Widespread education and technological advances have democratized access to knowledge and the overwhelming response of the public has been indifference. There was a time in this country when only a select few could hope to become educated. The huge supply of knowledge seems to have caused an equally huge plummet in demand. While this lowering of expectation has happened in the realm of language, it is just as obvious in personal health, civic responsibility and many other areas of life. As the challenges of life have become easier, we seem to be less inclined to meet them head on. Instead we have found a degree of comfort in social proof. If “everyone else” is holding a low standard, then it makes us feel that we are OK.
What if you were the one to hold the line for yourself? Not to tell the world that it is wrong but to do what is right for yourself and those around you. If you held the line on your health, your marriage, your relations with people or yourself; what kind of a ripple effect could you have on your family, community or even the world? Even if no one else took up your particular cause, how would it feel to be the answer to your own problem? Deciding for yourself, exactly what you would and would not stand for could be liberating. Rather than looking at those around you to find the path of least resistance, you could look inward to find the strength to hack out a new trail. Our world is filled with more possibility and less hardship than every before, so are you going to sit there and bask in the glow of what our forefathers built? Or are you going to do your own work? The choice is yours! And that is probably the biggest kicker of all, we get to choose to step up or not.
So I hope that you find within yourself a desire for better than most. Be a leader by doing first. Utherwhys whee May knot bee aybl two reklame wut weave lust!
Make today better.
I love food! Almost too much. This is at least one of the causes of my battle with weight loss. Cravings for things that taste good at meal time are a daily occurrence. Although I know all of the reasons for a healthy diet, the struggle still exists. Sometimes I win, sometimes I lose. The other day I started to give some real thought to this dilemma. At that time I realized that most meals are invisible. It’s not that we can’t see them at all but rather that they only exist long enough to serve their purpose. After they are gone, they are generally forgotten.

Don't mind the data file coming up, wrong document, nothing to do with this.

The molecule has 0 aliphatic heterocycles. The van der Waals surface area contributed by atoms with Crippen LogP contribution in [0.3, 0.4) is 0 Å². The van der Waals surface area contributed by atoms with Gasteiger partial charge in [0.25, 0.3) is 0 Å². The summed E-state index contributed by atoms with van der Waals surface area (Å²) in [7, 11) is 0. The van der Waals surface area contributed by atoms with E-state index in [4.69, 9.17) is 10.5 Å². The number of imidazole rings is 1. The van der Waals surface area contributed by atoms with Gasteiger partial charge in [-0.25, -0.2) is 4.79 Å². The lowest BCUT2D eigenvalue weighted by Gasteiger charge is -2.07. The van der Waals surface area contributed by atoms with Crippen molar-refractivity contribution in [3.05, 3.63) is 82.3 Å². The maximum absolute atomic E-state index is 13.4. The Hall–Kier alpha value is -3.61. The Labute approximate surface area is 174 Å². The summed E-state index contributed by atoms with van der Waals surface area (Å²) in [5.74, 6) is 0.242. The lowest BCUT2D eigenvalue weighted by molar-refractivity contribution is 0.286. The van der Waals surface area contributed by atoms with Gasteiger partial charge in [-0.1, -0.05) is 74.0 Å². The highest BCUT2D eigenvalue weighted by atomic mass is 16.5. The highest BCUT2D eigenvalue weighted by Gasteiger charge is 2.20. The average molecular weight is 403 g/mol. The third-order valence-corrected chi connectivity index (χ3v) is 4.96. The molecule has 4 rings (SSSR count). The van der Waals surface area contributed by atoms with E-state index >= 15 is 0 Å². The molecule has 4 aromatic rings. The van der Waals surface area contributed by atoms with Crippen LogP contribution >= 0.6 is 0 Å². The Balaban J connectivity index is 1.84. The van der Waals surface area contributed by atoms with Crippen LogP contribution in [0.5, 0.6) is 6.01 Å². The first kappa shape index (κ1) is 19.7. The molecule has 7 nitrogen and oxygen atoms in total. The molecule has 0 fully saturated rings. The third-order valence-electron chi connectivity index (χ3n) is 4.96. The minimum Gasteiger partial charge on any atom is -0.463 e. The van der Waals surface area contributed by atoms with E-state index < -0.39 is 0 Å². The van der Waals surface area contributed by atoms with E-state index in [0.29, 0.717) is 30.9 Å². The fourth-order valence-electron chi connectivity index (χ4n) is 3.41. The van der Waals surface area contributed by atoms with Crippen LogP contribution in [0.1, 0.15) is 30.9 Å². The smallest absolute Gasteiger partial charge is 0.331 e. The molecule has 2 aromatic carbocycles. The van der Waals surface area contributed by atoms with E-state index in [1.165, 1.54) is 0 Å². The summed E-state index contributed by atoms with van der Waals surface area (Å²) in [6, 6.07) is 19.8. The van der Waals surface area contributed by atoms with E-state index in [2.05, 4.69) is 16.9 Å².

If you were asked, I’m sure you could probably remember what you had for dinner, lunch and breakfast yesterday. However unless you eat the same thing each day or have a schedule, the memory of your meals probably only goes back a week or less. Even take a special meal like Thanksgiving, you probably remember what you had but don’t remember whether the turkey was dry or how many helpings of mashed potatoes you had. The power of a meal is the power of an instant. Based on our national problem with obesity, it is easy to see that we have a problem with getting past those instances.
Choosing what we want most over what we want right now is the key to overcoming this issue. It does not just relate to food and weight. It is a failure to fully decide what we want before the instant of temptation comes up. Being prepared to react to those temptations with a steadfast denial by saying with your actions, “I already chose differently.” It is not easy! Without a doubt, this is most likely a fight against years or even decades of habit and desire. Depending on the habit, like me, you may be carrying around a large reminder of all of those momentary choices with almost no memory of the “joy” that they brought.
So if the memory is going to fade of these instances and you know they will, can you start to make a better choice? Can you choose to not be overwhelmed by now in the service of later? Whether it’s food, sex, anger, distraction, beer or any other vice that you may have, make your choice before the moment arrives. Then carry that decision into tomorrow. You are not a machine! This will take time and practice but remember that your present desire will eventually fade in your memory. Most meals end up being invisible.
Have a great week!